Center for Faculty Excellence

Tips for Teaching

Feedback - How Learning Occurs

by Grant Wiggins
(reprinted with permission from the Bulletin of the American Association for Higher Education)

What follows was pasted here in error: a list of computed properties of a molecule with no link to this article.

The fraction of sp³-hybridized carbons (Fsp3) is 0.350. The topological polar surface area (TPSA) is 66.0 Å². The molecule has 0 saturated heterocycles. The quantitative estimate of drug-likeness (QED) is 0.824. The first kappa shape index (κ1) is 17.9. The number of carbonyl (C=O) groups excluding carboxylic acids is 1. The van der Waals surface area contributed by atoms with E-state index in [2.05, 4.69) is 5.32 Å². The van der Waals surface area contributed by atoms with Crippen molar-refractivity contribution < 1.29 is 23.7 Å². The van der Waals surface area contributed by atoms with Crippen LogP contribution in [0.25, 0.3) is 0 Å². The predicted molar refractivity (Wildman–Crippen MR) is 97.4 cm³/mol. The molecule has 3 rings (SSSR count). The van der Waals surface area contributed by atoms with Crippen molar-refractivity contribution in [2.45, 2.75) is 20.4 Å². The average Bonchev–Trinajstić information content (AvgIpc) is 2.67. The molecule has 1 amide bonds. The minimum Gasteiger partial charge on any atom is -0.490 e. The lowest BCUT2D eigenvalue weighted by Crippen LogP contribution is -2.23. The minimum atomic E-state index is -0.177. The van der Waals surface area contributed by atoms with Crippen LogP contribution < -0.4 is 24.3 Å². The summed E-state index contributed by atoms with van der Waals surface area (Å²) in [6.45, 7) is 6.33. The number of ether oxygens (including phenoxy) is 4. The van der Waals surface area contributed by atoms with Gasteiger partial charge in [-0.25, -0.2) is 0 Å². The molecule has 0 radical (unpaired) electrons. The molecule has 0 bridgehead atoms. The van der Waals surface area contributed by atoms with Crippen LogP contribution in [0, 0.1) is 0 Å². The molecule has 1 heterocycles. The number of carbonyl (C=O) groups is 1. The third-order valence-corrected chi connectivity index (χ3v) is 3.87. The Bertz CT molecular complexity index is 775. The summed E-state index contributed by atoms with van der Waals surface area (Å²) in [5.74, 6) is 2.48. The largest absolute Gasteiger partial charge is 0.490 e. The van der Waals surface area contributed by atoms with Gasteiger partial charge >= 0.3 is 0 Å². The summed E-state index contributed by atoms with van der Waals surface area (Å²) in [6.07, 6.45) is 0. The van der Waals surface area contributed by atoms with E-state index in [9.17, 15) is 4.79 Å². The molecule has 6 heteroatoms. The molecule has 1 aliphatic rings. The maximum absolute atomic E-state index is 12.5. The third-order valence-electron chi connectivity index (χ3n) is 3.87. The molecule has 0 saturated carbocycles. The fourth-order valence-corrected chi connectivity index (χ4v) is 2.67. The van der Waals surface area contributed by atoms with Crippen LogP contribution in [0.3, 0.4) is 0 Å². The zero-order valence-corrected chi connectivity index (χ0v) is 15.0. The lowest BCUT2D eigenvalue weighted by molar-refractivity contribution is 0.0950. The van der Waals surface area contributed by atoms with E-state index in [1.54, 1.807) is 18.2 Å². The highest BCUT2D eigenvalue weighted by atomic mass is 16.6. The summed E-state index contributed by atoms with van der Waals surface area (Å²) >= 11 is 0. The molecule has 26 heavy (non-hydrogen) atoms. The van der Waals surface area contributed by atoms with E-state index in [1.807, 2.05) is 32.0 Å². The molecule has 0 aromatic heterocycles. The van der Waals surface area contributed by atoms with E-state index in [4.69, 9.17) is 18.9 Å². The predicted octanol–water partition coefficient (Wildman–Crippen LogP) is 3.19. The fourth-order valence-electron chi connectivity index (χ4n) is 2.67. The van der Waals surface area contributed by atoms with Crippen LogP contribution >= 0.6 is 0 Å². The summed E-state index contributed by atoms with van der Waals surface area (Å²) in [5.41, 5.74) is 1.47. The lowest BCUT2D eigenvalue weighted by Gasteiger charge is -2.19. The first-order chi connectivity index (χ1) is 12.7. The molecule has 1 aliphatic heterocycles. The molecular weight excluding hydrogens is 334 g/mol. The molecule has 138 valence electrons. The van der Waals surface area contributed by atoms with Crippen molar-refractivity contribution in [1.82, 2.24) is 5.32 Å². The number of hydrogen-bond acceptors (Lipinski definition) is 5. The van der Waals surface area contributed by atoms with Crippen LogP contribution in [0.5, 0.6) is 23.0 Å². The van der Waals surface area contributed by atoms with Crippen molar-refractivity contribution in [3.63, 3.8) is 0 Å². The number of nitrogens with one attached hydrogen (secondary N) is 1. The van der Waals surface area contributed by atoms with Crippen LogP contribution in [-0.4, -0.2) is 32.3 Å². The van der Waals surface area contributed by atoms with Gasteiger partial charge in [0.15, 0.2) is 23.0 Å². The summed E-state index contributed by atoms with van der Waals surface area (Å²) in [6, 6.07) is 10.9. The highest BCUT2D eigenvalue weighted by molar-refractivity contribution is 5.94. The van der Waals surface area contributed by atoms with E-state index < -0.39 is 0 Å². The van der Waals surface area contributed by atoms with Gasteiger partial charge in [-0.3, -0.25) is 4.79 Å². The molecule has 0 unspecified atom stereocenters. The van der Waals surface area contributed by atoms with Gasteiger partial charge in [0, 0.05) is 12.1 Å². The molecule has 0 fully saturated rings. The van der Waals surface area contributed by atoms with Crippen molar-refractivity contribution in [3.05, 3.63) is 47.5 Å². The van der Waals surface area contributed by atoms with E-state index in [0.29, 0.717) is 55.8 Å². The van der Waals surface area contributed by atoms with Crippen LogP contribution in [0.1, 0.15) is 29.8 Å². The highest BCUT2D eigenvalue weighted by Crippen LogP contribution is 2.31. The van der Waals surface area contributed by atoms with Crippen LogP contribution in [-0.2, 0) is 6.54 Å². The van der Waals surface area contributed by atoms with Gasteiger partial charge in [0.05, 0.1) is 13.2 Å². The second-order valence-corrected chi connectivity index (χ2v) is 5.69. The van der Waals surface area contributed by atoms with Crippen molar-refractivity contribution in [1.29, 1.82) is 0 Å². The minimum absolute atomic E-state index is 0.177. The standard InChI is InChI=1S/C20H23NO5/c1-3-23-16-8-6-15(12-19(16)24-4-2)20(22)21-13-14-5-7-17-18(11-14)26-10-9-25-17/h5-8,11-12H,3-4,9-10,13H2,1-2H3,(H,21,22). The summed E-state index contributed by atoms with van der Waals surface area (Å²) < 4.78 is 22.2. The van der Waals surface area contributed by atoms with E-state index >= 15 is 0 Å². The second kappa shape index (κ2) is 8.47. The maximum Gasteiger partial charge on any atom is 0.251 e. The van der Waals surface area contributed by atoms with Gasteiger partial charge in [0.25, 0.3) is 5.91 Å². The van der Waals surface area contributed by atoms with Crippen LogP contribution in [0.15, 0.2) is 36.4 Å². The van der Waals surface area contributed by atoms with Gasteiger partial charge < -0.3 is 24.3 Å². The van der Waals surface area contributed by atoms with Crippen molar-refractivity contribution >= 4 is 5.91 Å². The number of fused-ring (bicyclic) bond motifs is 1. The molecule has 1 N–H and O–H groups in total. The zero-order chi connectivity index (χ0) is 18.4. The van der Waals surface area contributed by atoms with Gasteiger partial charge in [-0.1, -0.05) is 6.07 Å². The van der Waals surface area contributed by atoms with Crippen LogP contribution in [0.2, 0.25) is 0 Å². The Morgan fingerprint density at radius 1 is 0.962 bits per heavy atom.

One obvious thing in watching good athletes, and even in listening to them in interviews, is that they often make clear just how vital ongoing feedback is to their mastery. I was particularly struck by Tiger Wood's recent remarks when he won the Masters'. When asked how he turned around his early poor performance, he described how, on the back nine, when he was not playing well, he said to himself that he had to adjust his performance. But to know you need to adjust, you need ongoing feedback. Tiger knew he needed to adjust on the basis of the feedback that he was receiving - not from any person, psychometrician, or indirect proxy test but from the real thing, the unintended effects of his putts and his drives. Why is it, then, that we don't gather feedback regularly in schools and colleges and use it to improve learning? I'd like to make four simple points about this puzzle: (1) People can't learn without feedback. (2) It's not teaching that causes learning. Attempts by the learner to perform cause learning, dependent upon the quality of the feedback and opportunities to use it. (3) A single test of anything is therefore, an incomplete assessment. We need to know whether the student can use the feedback from the results. (4) We're wasting our time inventing increasingly arcane psychometric solutions to the problem of accountability. Accountability is a function of feedbak that's useful to the learner, not to a handful of people who design the measures. The more arcane the measure, the less likely it is that it will cause any useful progress, despite its validity and reliability. Or to say it the other way around, the more self-evident the feedback to the performer, the more likely the gains.